Rotor kite A rotor kite or gyrokite is an unpowered, rotary-wing aircraft A rotorcraft or rotary-wing aircraft is a heavier-than-air aircraft An aircraft is a vehicle that is able to flight, fly by gaining support from the Atmosphere of Earth, air. ...
s are unpowered autogyros, which are towed to give them forward speed or tethered to a static anchor in high-wind for kited flight. ''
Cyclogyro Image:Cyclogyro.svg, Concept drawing of a cyclogyro. The cyclogyro, or cyclocopter, is an aircraft configuration that uses a horizontal-axis cyclorotor as a rotor wing to provide lift and sometimes also propulsion and control. In principle, the cycl ...

Cyclogyro
s'' rotate their wings about a horizontal axis. ''Compound rotorcraft'' have wings that provide some or all of the lift in forward flight. They are nowadays classified as ''
powered lift A powered lift aircraft takes offs and lands vertically under engine power but uses a fixed wing for horizontal flight. Like helicopter A helicopter is a type of rotorcraft in which lift and thrust are supplied by horizontally-spinning ...
'' types and not as rotorcraft. ''
Tiltrotor A tiltrotor is an aircraft which generates lift (force), lift and thrust, propulsion by way of one or more powered Helicopter rotor, rotors (sometimes called ''proprotors'') mounted on rotating shaft (mechanical engineering), shafts or nacelles usu ...
'' aircraft (such as the
Bell Boeing V-22 Osprey The Bell Boeing V-22 Osprey is an American multi-mission, with both vertical takeoff and landing () and short takeoff and landing () capabilities. It is designed to combine the functionality of a conventional with the long-range, high-speed ...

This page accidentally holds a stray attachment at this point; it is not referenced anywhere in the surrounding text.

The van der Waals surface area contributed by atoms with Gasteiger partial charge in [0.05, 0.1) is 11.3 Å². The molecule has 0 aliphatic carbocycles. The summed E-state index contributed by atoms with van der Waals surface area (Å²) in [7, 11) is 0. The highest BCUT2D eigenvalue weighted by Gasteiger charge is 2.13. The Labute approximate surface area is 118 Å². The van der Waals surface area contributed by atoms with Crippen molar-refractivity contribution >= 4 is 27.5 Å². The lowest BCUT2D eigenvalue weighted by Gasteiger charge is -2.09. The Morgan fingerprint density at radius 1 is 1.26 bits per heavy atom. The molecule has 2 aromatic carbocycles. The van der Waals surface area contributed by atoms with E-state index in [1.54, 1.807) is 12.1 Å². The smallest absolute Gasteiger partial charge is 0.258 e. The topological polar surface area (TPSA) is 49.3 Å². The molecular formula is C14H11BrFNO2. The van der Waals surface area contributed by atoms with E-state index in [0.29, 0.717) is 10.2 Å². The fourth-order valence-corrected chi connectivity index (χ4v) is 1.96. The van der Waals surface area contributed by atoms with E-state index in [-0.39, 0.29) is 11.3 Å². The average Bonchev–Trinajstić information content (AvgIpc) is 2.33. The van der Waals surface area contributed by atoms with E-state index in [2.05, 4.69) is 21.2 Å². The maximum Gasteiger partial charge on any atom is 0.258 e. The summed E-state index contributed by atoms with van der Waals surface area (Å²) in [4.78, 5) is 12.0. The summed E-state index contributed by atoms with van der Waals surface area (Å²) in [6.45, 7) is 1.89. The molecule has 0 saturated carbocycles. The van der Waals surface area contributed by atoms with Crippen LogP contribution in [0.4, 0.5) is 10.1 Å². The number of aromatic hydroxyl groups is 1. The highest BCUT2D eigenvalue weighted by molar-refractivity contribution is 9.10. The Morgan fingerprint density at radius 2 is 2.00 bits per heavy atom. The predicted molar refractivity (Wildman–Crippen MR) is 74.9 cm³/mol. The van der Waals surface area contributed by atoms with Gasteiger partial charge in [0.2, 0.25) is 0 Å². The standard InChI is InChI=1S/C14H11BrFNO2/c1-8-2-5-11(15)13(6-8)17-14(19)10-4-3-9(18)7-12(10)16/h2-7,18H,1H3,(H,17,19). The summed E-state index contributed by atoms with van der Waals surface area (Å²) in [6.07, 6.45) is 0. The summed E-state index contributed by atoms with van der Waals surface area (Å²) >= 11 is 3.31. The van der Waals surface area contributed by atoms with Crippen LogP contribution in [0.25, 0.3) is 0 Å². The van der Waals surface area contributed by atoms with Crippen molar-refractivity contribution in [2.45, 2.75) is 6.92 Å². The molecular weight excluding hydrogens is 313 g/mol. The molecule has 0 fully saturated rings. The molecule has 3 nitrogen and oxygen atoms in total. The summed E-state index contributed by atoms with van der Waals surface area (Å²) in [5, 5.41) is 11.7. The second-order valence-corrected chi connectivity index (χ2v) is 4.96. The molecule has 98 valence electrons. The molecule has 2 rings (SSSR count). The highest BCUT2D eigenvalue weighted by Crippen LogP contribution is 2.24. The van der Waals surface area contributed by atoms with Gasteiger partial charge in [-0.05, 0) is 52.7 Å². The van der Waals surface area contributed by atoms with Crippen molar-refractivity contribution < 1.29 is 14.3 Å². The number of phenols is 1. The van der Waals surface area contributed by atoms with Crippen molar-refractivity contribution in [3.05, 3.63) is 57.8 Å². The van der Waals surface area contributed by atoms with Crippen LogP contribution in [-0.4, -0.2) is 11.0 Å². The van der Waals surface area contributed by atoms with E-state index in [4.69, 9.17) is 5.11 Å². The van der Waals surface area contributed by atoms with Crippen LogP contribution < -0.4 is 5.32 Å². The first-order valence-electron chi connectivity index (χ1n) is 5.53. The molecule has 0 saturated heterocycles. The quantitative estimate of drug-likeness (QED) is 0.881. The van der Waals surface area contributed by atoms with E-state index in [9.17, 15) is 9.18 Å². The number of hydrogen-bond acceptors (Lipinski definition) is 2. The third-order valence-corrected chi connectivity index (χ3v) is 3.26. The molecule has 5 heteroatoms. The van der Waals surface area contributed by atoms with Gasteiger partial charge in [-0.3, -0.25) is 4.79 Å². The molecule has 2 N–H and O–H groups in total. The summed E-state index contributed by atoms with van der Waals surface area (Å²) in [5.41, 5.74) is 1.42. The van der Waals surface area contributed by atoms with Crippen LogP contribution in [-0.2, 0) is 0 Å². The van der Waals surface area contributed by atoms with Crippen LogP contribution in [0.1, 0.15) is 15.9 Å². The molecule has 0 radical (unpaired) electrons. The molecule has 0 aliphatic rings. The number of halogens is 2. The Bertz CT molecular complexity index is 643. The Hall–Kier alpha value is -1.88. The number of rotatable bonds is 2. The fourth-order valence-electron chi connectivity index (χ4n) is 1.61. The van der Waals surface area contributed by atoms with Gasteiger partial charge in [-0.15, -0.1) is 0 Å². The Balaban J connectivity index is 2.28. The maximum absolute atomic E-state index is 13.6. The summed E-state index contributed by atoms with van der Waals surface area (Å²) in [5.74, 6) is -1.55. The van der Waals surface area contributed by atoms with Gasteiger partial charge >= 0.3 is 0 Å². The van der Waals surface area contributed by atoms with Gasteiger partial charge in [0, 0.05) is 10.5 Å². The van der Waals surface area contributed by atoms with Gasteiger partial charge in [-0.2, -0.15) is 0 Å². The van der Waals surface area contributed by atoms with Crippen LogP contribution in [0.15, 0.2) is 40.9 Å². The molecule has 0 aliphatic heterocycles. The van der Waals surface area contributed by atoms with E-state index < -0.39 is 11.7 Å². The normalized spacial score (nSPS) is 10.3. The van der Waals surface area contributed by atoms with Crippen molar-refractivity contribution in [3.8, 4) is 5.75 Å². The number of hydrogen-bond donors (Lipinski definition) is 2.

),
tiltwing A tiltwing aircraft An aircraft is a vehicle or machine that is able to fly Flies are insect Insects or Insecta (from Latin Latin (, or , ) is a classical language belonging to the Italic languages, Italic branch of the Indo-Eu ...
,
tail-sitter Image:Convair XYF-1 Pogo.jpg, The Convair Pogo was one tailsitter design. A tail-sitter, or tailsitter, is a type of VTOL aircraft that takes off and lands on its empennage, tail, then tilts horizontally for forward flight. Originating in the 1920s ...
, and coleopter aircraft have their rotors/
propellers . A propeller is a device with a rotating hub and radiating blades that are set at a pitch to form a helical spiral, that, when rotated, exerts linear thrust Thrust is a reaction (physics), reaction force (physics), force described quantitat ...
horizontal for vertical flight and vertical for forward flight.


Other methods of lift

* A ''
lifting body A lifting body is a fixed-wing aircraft or spacecraft configuration in which the body itself produces lift. In contrast to a flying wing, which is a wing with minimal or no conventional fuselage In aeronautics, the fuselage (; from the Fr ...
'' is an aircraft body shaped to produce lift. If there are any wings, they are too small to provide significant lift and are used only for stability and control. Lifting bodies are not efficient: they suffer from high drag, and must also travel at high speed to generate enough lift to fly. Many of the research prototypes, such as the